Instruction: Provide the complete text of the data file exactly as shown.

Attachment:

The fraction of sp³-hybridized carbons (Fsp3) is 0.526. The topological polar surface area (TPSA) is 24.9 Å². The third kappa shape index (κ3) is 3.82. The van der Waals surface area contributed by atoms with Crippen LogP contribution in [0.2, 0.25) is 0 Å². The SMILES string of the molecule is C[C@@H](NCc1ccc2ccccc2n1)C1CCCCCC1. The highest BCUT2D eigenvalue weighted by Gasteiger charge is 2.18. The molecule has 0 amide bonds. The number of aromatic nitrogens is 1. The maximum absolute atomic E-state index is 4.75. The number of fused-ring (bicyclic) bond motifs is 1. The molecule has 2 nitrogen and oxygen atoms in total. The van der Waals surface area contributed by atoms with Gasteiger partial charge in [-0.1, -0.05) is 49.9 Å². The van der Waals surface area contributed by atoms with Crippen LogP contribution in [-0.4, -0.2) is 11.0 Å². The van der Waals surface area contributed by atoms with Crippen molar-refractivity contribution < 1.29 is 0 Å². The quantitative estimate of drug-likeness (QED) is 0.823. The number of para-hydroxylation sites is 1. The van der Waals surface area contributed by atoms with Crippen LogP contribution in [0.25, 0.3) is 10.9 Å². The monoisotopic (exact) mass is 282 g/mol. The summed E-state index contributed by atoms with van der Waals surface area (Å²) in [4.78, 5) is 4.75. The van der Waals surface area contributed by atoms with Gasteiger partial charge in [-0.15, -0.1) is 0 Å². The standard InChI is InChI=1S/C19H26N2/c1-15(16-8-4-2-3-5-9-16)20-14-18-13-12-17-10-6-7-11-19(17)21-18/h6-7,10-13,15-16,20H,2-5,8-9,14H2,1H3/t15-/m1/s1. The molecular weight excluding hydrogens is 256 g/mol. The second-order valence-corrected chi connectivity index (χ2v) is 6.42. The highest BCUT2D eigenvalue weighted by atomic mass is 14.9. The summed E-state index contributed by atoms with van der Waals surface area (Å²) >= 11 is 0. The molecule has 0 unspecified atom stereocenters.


The fraction of sp³-hybridized carbons (Fsp3) is 0.526. The topological polar surface area (TPSA) is 24.9 Å². The third kappa shape index (κ3) is 3.82. The van der Waals surface area contributed by atoms with Crippen LogP contribution in [0.2, 0.25) is 0 Å². The SMILES string of the molecule is C[C@@H](NCc1ccc2ccccc2n1)C1CCCCCC1. The highest BCUT2D eigenvalue weighted by Gasteiger charge is 2.18. The molecule has 0 amide bonds. The number of aromatic nitrogens is 1. The maximum absolute atomic E-state index is 4.75. The number of fused-ring (bicyclic) bond motifs is 1. The molecule has 2 nitrogen and oxygen atoms in total. The van der Waals surface area contributed by atoms with Gasteiger partial charge in [-0.1, -0.05) is 49.9 Å². The van der Waals surface area contributed by atoms with Crippen LogP contribution in [-0.4, -0.2) is 11.0 Å². The van der Waals surface area contributed by atoms with Crippen molar-refractivity contribution < 1.29 is 0 Å². The quantitative estimate of drug-likeness (QED) is 0.823. The number of para-hydroxylation sites is 1. The van der Waals surface area contributed by atoms with Crippen LogP contribution in [0.25, 0.3) is 10.9 Å². The monoisotopic (exact) mass is 282 g/mol. The summed E-state index contributed by atoms with van der Waals surface area (Å²) in [4.78, 5) is 4.75. The van der Waals surface area contributed by atoms with Gasteiger partial charge in [-0.15, -0.1) is 0 Å². The standard InChI is InChI=1S/C19H26N2/c1-15(16-8-4-2-3-5-9-16)20-14-18-13-12-17-10-6-7-11-19(17)21-18/h6-7,10-13,15-16,20H,2-5,8-9,14H2,1H3/t15-/m1/s1. The molecular weight excluding hydrogens is 256 g/mol. The second-order valence-corrected chi connectivity index (χ2v) is 6.42. The highest BCUT2D eigenvalue weighted by atomic mass is 14.9. The summed E-state index contributed by atoms with van der Waals surface area (Å²) >= 11 is 0. The molecule has 0 unspecified atom stereocenters.